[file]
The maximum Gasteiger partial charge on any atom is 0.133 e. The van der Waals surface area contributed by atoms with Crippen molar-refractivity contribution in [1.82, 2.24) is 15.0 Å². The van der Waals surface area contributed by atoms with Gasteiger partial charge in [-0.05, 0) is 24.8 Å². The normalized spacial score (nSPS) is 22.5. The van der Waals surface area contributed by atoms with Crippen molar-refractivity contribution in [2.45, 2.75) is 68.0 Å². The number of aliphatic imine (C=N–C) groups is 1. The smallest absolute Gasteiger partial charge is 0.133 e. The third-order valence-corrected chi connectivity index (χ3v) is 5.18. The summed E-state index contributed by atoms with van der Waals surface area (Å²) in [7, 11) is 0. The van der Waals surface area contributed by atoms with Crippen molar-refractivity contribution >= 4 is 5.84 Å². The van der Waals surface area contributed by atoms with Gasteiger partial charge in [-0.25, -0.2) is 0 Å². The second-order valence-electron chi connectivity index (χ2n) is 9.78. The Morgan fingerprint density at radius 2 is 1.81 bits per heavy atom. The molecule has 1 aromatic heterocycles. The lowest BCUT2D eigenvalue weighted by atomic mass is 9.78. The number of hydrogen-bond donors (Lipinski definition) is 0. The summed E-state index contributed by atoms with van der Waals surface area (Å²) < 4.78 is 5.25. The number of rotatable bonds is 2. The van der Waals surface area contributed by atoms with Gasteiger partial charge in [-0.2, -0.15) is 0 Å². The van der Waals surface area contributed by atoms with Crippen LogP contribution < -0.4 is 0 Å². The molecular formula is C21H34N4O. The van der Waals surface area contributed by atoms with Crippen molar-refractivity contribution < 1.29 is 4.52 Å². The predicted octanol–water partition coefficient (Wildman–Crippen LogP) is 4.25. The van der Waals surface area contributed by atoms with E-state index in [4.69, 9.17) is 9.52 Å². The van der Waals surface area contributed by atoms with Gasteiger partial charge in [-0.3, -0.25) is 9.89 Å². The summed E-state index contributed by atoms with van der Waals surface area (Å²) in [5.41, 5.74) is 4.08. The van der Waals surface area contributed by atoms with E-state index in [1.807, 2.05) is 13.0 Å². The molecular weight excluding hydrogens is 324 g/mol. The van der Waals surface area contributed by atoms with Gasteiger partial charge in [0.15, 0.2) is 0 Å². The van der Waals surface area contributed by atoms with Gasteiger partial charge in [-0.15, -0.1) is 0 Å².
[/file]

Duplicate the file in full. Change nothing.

The maximum Gasteiger partial charge on any atom is 0.133 e. The van der Waals surface area contributed by atoms with Crippen molar-refractivity contribution in [1.82, 2.24) is 15.0 Å². The van der Waals surface area contributed by atoms with Gasteiger partial charge in [-0.05, 0) is 24.8 Å². The normalized spacial score (nSPS) is 22.5. The van der Waals surface area contributed by atoms with Crippen molar-refractivity contribution in [2.45, 2.75) is 68.0 Å². The number of aliphatic imine (C=N–C) groups is 1. The smallest absolute Gasteiger partial charge is 0.133 e. The third-order valence-corrected chi connectivity index (χ3v) is 5.18. The summed E-state index contributed by atoms with van der Waals surface area (Å²) in [7, 11) is 0. The van der Waals surface area contributed by atoms with Crippen molar-refractivity contribution >= 4 is 5.84 Å². The van der Waals surface area contributed by atoms with Gasteiger partial charge in [-0.25, -0.2) is 0 Å². The second-order valence-electron chi connectivity index (χ2n) is 9.78. The Morgan fingerprint density at radius 2 is 1.81 bits per heavy atom. The molecule has 1 aromatic heterocycles. The lowest BCUT2D eigenvalue weighted by atomic mass is 9.78. The number of hydrogen-bond donors (Lipinski definition) is 0. The summed E-state index contributed by atoms with van der Waals surface area (Å²) < 4.78 is 5.25. The number of rotatable bonds is 2. The van der Waals surface area contributed by atoms with Gasteiger partial charge in [-0.2, -0.15) is 0 Å². The van der Waals surface area contributed by atoms with Crippen LogP contribution < -0.4 is 0 Å². The molecular formula is C21H34N4O. The van der Waals surface area contributed by atoms with Crippen molar-refractivity contribution < 1.29 is 4.52 Å². The predicted octanol–water partition coefficient (Wildman–Crippen LogP) is 4.25. The van der Waals surface area contributed by atoms with E-state index in [4.69, 9.17) is 9.52 Å². The van der Waals surface area contributed by atoms with Gasteiger partial charge in [-0.3, -0.25) is 9.89 Å². The summed E-state index contributed by atoms with van der Waals surface area (Å²) in [5.41, 5.74) is 4.08. The van der Waals surface area contributed by atoms with E-state index in [1.807, 2.05) is 13.0 Å². The molecular weight excluding hydrogens is 324 g/mol. The van der Waals surface area contributed by atoms with Gasteiger partial charge in [0.15, 0.2) is 0 Å². The van der Waals surface area contributed by atoms with Gasteiger partial charge in [-0.15, -0.1) is 0 Å².